ballet Dancers and body image

642 Words2 Pages

Young girls and women symbolize femininity with being a ballerina. Kelso comments that in the shadows of the spotlight lurks an abusive world of eating disorders, verbal harassment, fierce competition, injuries, fatigued, and malnourished dancers (Kelso, 2003). In today’s world of ballet, dancers suffer from always being in pain, worrying their body image is not the right look they need to have to get lead roles resulting in the development of eating disorders, and male ballet dancers are stereotyped as being homosexual when most of the male dancers are in fact heterosexual.
“Pain speaks a language almost anyone can understand” (Aalten, 2005). However many ballet dancers are worried about their career especially if he or she has an injury; which is the norm of thinking in the culture of ballet. But there are some rare cases, that dancers use their injuries and take away a positive experience. Which heightens his or her sense of awareness to their body and gives them the opportunity to learn the possibilities and limitations of what they can or cannot do physically.
Dancers deal with pain or an injury differently than most people because they defy the principles of the human design and have the urge to prove themselves to the company that hires them. One would think that a profession like ballet, dancers would take care of their bodies (instrument for their profession) but with the demands of the director and choreographers, dancers must ignore what their bodies are telling them and go on with the show.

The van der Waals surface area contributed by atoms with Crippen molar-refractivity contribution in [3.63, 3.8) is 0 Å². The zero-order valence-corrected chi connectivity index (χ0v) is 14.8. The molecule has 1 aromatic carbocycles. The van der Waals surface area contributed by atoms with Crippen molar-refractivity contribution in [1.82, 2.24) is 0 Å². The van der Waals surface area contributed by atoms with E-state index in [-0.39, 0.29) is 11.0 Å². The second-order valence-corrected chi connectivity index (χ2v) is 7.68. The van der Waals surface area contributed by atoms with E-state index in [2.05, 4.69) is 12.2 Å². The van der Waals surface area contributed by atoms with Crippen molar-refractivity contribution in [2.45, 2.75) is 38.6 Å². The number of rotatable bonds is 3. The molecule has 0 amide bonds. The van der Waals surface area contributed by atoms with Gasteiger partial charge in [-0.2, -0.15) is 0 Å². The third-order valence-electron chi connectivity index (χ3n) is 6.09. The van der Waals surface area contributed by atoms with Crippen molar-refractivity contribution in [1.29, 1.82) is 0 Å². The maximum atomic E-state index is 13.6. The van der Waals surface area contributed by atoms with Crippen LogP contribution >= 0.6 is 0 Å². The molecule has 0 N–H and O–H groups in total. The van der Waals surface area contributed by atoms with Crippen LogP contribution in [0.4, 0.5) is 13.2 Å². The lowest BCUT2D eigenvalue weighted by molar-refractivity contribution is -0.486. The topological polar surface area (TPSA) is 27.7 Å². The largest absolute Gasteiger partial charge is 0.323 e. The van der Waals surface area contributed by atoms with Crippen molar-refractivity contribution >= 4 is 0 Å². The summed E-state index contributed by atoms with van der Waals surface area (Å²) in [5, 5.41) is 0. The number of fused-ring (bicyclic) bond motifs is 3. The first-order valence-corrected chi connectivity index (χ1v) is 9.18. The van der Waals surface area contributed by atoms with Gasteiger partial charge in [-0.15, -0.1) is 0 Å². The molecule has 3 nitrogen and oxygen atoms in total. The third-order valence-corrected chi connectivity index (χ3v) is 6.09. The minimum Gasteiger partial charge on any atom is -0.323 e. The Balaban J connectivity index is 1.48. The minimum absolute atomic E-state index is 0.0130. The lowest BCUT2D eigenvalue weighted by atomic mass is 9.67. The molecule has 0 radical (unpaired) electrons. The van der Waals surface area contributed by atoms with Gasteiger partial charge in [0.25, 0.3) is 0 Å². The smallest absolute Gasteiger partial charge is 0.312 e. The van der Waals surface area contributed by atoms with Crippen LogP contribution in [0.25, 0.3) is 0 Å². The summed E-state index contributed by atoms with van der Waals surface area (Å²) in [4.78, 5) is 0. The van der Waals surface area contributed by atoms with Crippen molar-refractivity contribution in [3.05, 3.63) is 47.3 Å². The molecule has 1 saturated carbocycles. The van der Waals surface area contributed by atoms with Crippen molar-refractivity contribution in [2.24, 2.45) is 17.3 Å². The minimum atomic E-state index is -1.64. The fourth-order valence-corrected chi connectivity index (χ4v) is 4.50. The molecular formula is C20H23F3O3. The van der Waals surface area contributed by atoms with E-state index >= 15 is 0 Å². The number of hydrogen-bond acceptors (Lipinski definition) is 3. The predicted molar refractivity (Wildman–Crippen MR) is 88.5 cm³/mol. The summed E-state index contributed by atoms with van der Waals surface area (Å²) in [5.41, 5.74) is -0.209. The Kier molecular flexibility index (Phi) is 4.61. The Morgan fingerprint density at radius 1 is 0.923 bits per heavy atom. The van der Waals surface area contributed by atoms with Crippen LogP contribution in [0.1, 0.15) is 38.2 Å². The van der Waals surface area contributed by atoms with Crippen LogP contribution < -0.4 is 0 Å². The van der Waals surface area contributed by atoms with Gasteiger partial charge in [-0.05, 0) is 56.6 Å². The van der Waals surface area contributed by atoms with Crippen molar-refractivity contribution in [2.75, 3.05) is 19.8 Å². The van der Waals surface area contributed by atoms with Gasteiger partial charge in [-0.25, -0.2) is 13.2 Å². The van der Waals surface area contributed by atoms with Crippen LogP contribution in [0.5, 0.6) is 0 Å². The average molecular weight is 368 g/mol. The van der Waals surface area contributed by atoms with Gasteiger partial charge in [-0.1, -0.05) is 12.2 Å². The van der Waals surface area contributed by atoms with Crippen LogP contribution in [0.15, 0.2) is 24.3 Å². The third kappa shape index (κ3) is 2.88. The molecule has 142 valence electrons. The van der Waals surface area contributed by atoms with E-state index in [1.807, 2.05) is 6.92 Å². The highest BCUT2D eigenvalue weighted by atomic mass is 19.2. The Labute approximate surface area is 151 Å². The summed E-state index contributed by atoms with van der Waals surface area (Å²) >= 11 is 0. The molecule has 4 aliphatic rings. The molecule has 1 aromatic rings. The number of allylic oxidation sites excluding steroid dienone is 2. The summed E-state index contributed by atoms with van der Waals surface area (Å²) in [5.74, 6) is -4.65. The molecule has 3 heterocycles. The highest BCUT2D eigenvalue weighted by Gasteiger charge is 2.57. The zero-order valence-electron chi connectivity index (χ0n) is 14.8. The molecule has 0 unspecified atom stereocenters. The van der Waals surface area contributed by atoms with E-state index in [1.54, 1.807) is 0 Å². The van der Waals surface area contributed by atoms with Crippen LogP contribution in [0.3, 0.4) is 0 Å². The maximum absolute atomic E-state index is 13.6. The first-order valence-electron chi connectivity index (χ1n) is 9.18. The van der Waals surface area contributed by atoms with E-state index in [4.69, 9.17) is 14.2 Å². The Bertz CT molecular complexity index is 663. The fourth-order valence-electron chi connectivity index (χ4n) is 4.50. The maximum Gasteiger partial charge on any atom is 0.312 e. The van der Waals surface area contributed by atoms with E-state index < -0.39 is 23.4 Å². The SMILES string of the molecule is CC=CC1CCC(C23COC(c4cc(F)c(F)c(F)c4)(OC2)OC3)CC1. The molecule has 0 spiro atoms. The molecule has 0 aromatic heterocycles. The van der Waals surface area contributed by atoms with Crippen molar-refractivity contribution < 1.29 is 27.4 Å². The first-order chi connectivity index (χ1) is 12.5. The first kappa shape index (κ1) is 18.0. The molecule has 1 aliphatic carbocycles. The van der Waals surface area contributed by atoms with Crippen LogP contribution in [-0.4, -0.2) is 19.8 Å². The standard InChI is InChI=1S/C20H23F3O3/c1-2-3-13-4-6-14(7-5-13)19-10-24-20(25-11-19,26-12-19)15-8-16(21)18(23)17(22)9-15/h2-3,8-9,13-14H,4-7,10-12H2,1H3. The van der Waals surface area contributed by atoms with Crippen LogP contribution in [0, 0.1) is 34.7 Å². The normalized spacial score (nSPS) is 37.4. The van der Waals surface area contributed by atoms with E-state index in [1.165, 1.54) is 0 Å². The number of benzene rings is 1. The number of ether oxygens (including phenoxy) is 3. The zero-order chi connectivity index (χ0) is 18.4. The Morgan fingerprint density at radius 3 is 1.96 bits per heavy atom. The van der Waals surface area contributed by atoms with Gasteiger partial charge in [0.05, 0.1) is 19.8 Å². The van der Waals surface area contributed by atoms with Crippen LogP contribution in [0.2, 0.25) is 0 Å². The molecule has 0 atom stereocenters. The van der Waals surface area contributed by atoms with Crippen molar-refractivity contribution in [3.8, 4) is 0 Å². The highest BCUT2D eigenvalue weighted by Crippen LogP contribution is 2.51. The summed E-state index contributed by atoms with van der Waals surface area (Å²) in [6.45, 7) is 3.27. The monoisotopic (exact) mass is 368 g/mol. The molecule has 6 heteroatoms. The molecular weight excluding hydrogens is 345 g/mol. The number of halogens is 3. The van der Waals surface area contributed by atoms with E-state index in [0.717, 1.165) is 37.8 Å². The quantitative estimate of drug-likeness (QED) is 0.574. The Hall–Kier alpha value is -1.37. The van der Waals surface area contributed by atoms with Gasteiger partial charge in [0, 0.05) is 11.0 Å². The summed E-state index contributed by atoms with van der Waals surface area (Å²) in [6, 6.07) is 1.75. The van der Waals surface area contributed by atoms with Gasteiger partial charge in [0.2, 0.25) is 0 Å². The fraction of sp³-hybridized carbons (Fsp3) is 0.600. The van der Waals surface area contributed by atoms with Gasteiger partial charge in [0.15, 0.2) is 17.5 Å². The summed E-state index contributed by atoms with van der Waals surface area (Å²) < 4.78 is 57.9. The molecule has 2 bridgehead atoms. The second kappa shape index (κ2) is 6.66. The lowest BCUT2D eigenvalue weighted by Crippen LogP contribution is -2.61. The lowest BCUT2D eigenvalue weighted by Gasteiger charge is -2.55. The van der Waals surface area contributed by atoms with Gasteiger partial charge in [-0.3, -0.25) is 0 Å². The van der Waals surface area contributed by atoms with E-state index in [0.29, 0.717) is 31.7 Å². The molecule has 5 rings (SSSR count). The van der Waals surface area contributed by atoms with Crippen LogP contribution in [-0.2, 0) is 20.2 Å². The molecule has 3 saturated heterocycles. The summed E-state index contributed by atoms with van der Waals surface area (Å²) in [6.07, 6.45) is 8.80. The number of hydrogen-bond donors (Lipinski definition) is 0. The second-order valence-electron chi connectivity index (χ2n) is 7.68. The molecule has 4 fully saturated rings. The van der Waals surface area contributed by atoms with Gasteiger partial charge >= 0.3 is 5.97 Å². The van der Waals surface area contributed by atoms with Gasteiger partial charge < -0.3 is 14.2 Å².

This writer’s brother danced for 16 years and he mostly did ballet. One time when he was practicing for a show he lifted his partner and she twisted wrong and he got a hernia in his groin area. He danced on it for the longe...

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...tly consists of long limbs, a skeletal frame, which accentuates the collarbones and length of the neck, as well as absence of breasts and hips”( Kelso, 2003).

Works Cited

Aalten, A. (2005). In the presence of the body: Theorizing training, injuries and pain in ballet. Dance Research Journal, 37(2), 55-72. Retrieved from
Daly, A. (1989). To dance is "female" dance, sex and gender: Signs of identity, dominance, defiance, and desire. TDR, 33(4), 23-27. Retrieved from
Kelso, P. T. (2003). Behind the curtain: The body, control, and ballet. Edwardsville Journal of Sociology, 3(2). Retrieved from
Ramsay, B. (2000). Dance theory, sociology, and aesthetics. Dance Research Journal, 32(1), 125-131. Retrieved from

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